Theatre in Wales

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Lacking Coherence and Integrity-BBC's Arts Review of the Year

Broadcast Media Reporting The Arts

BBC Cymru Wales , BBC Cymru Wales , January-03-16
Broadcast Media Reporting The Arts by BBC Cymru Wales As an attempt to grapple with a year in the arts- a difficult task by any estimation- this programme leaves an unsatisfactory impression behind it. Although it comprises interviews, film footage, and crosses all the genres the impression it leaves is still one that lacks integrity. The causes are various. For one the presenter has a manifest and genuine enthusiasm for the arts. But this appears to be at odds with the producer. It is an outsourced programme but the producers give every appearance of sharing with their commissioning masters a laddish embarrassment about the arts.

The scheduling itself suggests that it is a reluctant commission. Forty minutes on Christmas Eve is a time when enthusiasts for the arts, particularly young artists, are not going to be at home watching the BBC. The editing therefore, maybe mindful of its probable audience, consistently opts for the popular over the demanding, journalism over art. The tone is set with the opening words that recall the traffic jams in Cardiff incurred by concerts of One Direction and Manic Street Preachers. The year had some notable achievements. The feisty and small Music Theatre Wales remarkably had “the Trial” performing in Magdeburg and “Greek” in South Korea on the same night. The editing chooses Bryn Terfel. From the opera canon and the roles which he has made his own the BBC chooses a long duet with Sting.

This is characteristic. It is not to disparage Amy Wadge but she gets far more time than Tincian, winner of the Radio 2 Folk Awards. In the visual arts it is virtually all Cardiff. “Fragile” is a ceramics collection at National Museum. In Bute Park trees are taped and the coverage is inflated with vox pop from a presumed old news report. It is good to see in Aberystwyth Richard Downing and his “Fractal Clock”, a thing of beauty composed of eight-one equilateral triangles. But a greater length of time is given to photography exhibitions from Chalkie Davies and Andrew McNeil. It is not that either is not worthy of attention but the commentary is almost entirely from a current affairs point of view. Of artistic judgement there is none.

There are interesting topics. Helen Sears exhibits at the Venice Biennale in a former convent. Jonathan Edwards talks about his Costa Prize-winning poetry and Kate Hamer on “the Girl in the Red Coat.” The always likeable Marc Rees speaks about his curatorship of the third “Llawn” festival in Llandudno. The section on obituaries is back to the presenter and she speaks with genuineness of John Davies, Meredydd Evans, Gwilym Prichard , Valerie Ganz and Osi Rhys Osmond. This genuine knowledge of artists throws into relief the sense of rudderlessness of the whole.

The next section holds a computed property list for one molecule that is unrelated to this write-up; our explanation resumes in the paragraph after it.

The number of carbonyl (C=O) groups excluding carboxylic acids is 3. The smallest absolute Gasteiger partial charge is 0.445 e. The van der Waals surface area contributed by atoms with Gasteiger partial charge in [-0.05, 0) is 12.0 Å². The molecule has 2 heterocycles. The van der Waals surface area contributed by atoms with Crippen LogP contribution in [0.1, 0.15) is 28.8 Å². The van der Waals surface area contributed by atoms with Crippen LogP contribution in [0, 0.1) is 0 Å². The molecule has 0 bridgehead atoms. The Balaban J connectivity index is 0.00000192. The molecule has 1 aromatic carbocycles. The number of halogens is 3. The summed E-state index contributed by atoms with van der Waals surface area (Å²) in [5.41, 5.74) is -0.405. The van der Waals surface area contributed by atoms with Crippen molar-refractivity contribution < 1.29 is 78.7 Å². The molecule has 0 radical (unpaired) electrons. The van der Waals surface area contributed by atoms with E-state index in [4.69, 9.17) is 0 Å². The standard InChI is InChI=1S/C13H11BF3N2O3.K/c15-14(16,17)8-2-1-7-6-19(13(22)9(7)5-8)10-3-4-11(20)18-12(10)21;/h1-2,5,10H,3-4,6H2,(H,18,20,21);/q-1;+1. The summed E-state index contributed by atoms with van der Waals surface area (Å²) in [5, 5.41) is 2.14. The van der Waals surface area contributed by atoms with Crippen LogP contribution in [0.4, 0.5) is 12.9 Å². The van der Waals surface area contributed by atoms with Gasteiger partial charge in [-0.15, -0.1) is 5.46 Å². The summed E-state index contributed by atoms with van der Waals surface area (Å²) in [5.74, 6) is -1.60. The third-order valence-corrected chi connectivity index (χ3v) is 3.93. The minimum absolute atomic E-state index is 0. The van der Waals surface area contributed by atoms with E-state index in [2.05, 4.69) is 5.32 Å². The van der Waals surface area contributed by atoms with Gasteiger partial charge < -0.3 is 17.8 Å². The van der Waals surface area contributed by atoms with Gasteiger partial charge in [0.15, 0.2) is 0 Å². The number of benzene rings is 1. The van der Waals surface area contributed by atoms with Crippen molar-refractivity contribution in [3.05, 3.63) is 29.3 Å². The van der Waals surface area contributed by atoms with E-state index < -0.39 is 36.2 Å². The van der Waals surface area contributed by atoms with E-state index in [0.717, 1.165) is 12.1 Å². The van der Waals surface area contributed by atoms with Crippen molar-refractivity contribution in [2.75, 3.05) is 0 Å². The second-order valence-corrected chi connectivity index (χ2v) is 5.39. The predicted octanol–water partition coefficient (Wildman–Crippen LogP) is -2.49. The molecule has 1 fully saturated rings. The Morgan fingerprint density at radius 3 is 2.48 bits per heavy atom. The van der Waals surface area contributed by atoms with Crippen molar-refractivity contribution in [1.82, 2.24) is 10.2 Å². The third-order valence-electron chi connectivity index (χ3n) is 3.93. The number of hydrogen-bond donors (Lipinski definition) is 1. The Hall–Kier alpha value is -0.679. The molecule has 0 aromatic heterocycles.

In particular this uneven summary, unworthy of the artistic scene it addresses, suffers from two defects. Firstly its editorial selection is skewed by the availability of film from elsewhere. Maybe that is why Brn Terfel duets with Sting rather than sings from “Falstaff.” Secondly, it muddies the producer view with the critical view. If the opening of Pontio is to feature let the voice of a music or architecture critic be heard. But that is probably the point. No-one in BBC Wales actually wants any vibrant or trenchant criticism.

Thus an artistic director is given unchallenged space to declare a play “a real statement of wit that toured theatres all over the UK.” Actually the director broadcast to all and sundry that the production emptied theatres wherever it went. The statement “really engaged people in quite a gritty subject matter” is false and goes unchallenged. A last production is called “one of my greatest joys in five years.” A theatre insider of critical authority reported a travesty of Brecht and a tick-box exercise designed to meet the criteria of a funding council. This uneven review of the year gives too the impression that is has been compiled to meet some programming check-list.

Reviewed by: Adam Somerset

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